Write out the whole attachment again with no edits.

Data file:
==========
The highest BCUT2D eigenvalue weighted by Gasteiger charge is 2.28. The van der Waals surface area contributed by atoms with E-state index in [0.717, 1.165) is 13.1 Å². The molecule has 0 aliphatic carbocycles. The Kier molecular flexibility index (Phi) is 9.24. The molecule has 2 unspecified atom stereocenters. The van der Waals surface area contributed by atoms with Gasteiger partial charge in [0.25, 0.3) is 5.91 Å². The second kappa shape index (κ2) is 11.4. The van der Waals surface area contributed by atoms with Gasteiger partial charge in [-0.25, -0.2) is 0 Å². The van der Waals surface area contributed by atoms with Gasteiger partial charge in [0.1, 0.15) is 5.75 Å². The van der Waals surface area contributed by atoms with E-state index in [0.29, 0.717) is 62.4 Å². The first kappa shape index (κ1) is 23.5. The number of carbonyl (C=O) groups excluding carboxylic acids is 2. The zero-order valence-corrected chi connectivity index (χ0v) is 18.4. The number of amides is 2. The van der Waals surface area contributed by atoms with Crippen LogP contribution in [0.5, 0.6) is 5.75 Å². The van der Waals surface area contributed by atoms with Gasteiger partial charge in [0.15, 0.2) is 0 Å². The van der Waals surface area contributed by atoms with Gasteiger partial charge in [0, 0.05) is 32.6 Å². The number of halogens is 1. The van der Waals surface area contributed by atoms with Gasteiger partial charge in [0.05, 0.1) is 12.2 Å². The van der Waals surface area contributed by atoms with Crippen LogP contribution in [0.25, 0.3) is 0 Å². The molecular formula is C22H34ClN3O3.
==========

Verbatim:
The highest BCUT2D eigenvalue weighted by Gasteiger charge is 2.28. The van der Waals surface area contributed by atoms with E-state index in [0.717, 1.165) is 13.1 Å². The molecule has 0 aliphatic carbocycles. The Kier molecular flexibility index (Phi) is 9.24. The molecule has 2 unspecified atom stereocenters. The van der Waals surface area contributed by atoms with Gasteiger partial charge in [0.25, 0.3) is 5.91 Å². The second kappa shape index (κ2) is 11.4. The van der Waals surface area contributed by atoms with Gasteiger partial charge in [-0.25, -0.2) is 0 Å². The van der Waals surface area contributed by atoms with Gasteiger partial charge in [0.1, 0.15) is 5.75 Å². The van der Waals surface area contributed by atoms with E-state index in [0.29, 0.717) is 62.4 Å². The first kappa shape index (κ1) is 23.5. The number of carbonyl (C=O) groups excluding carboxylic acids is 2. The zero-order valence-corrected chi connectivity index (χ0v) is 18.4. The number of amides is 2. The van der Waals surface area contributed by atoms with Crippen LogP contribution in [0.5, 0.6) is 5.75 Å². The van der Waals surface area contributed by atoms with Gasteiger partial charge in [0.15, 0.2) is 0 Å². The van der Waals surface area contributed by atoms with Gasteiger partial charge in [0, 0.05) is 32.6 Å². The number of halogens is 1. The van der Waals surface area contributed by atoms with Gasteiger partial charge in [0.05, 0.1) is 12.2 Å². The van der Waals surface area contributed by atoms with Crippen LogP contribution in [0.25, 0.3) is 0 Å². The molecular formula is C22H34ClN3O3.